In addtion to pottery, knitting is a chance to use color, pattern, tools and techniques in the service of a functional product. Knitting is handy when you need a portable project – e.g. when you’re recovering in bed, or have l-o-n-g waits for medical or vet appointments. I’ve become a more patient waiter since I started taking my knitting. I see the delay as an opportunity to indulge in something daily life doesn’t readily afford. Since my knee replacements, I always have a project on my needles. There is an amazing online, free group for needle arts, Like the ceramics community, it’s full of friendly people who have a need to make. It supports itself through ads, and provides a great free yarn and pattern database, and a place for people to post works, find out about yarn, share info with other knitters, and have interest-group discussions. There’s a Mystery Shawl Knit-Along with one of my favorite pattern designers, Stephen West, coming up, and waves of people signing up for the weekly pattern installements.

One of the interesting things about knitting is that it’s very hard to monetize the product of hand-knitting. It takes HOURS and HOURS to make socks. No one can afford them if the maker demands a living wage. So, people often knit for themselves, or gifts for those they value. Certainly, the supplies can be monetized, but most of them are inexpensive items – nothing close to buying a wheel and a kiln.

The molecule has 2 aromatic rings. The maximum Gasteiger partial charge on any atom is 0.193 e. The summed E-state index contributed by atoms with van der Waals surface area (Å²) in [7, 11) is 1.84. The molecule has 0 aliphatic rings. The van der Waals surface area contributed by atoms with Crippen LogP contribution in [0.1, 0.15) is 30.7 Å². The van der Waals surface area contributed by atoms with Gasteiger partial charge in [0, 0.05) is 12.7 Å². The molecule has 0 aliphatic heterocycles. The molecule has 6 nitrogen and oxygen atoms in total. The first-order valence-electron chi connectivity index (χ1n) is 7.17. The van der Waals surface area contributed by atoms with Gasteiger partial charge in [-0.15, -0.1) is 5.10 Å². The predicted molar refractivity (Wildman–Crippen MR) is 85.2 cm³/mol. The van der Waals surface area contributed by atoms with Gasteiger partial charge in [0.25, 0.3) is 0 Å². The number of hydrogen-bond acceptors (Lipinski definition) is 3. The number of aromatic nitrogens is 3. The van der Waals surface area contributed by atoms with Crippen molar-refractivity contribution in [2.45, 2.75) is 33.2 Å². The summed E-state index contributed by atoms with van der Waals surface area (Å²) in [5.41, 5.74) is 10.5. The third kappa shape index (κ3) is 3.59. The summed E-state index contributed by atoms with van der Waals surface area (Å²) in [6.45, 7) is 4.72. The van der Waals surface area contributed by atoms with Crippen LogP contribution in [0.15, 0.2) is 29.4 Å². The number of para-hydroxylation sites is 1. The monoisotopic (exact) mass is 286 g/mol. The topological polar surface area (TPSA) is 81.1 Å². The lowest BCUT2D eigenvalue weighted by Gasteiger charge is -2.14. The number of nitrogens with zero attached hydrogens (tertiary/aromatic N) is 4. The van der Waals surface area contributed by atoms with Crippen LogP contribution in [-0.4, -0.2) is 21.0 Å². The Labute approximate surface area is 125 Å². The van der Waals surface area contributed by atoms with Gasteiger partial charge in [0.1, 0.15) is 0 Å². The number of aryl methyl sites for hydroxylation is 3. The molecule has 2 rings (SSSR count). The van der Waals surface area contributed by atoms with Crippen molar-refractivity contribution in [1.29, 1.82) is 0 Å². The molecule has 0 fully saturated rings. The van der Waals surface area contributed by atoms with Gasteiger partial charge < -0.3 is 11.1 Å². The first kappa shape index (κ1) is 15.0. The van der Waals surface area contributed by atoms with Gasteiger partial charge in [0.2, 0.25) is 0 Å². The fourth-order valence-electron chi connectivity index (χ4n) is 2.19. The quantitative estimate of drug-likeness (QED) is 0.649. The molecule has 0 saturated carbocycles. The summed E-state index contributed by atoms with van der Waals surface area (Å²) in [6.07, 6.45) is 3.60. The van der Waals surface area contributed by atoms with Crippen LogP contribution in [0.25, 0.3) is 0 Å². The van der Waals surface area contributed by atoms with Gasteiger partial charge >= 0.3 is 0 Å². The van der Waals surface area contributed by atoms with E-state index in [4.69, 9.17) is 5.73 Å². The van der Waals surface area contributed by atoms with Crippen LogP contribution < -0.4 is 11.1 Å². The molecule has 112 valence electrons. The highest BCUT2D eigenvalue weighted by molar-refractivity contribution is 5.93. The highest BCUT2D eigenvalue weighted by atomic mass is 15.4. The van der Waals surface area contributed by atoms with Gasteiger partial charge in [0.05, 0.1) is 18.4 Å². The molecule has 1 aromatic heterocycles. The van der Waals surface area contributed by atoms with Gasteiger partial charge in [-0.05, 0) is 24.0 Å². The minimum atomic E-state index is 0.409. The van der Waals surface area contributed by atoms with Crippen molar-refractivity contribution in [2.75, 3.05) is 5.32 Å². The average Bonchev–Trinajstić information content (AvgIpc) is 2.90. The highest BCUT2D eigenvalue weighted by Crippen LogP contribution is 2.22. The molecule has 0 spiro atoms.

Like ceramics, there are technical things to know, and process to deal with and from which to draw inspiration. Some days it’s a relief to know if you like the way something looks, and know you won’t have the alchemy of firing to deal with.

Categorized as Knitting

By arbuck

Potter, Professor Emerita, Ceramics at University of FL, Gainesville.


  1. I would like to thank you for the efforts you’ve put in writing this blog. I am hoping to see the same high-grade content by you later on as well. In fact, your creative writing abilities has encouraged me to get my own website now 😉

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